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What is it?

A common problem in areas of low rainfall that occurs in soil with poor drainage and where an excess of fertilizer has been applied. Excess salt accumulates in tissues and causes damage.

What does it look like?

Leaf edges are dead and brown. This usually takes place in the eldest leaves first. This is key in distinguishing salt burn from windburn, as windburn develops first on young leaves. Leaves with salt burn damage may be a lighter green than normal and in severe cases drop off entirely.

How does it manifest?

Excess salts accumulate in the soil and travel to leaf edges where tissue is killed off. Salts also interfere with water uptake in the plants. Because of this, when fertilizer is applied in excess (many fertilizers are made up of soluble salts) they accumulate in the soil and do not dissolve as they normally would. This can also happen if fertilizer applied in correct amounts is not diluted somewhat by a thorough watering after the treatment.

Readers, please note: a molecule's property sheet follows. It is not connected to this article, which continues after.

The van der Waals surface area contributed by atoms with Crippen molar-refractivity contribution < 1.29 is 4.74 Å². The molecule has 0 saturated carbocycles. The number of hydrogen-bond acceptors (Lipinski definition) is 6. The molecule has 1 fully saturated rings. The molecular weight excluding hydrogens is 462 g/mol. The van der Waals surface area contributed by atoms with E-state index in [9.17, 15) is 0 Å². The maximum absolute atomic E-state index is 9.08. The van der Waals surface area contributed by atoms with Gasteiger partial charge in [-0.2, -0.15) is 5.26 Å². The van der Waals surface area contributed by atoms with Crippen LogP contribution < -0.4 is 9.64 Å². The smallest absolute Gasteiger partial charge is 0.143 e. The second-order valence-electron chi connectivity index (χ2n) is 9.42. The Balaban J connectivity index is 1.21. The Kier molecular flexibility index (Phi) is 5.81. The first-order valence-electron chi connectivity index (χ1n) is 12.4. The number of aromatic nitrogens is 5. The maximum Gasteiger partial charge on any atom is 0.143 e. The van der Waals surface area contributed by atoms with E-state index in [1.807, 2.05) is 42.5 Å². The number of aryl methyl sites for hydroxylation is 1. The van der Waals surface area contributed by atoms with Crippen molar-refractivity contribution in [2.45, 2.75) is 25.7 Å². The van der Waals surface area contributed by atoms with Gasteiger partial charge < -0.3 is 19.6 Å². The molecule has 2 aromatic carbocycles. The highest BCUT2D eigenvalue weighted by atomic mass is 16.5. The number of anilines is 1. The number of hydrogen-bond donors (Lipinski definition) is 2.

What can you do about it?

Salt burn damage will not disappear from damaged leaves, but you can avoid further future damage. In areas of low rainfall, use heavy irrigation about once a month to leach accumulated salts from the soil. Improve drainage around the plants. This can be done by removing plants, and adding soil amendments prior to transplanting. In severely damaged plants, you must destroy and replace them. Always follow label directions when utilizing fertilizer and water thoroughly once you apply the fertilizer. Bagged steer manure contains large amounts of salt, and is best avoided entirely when fertilizing your azalea plants.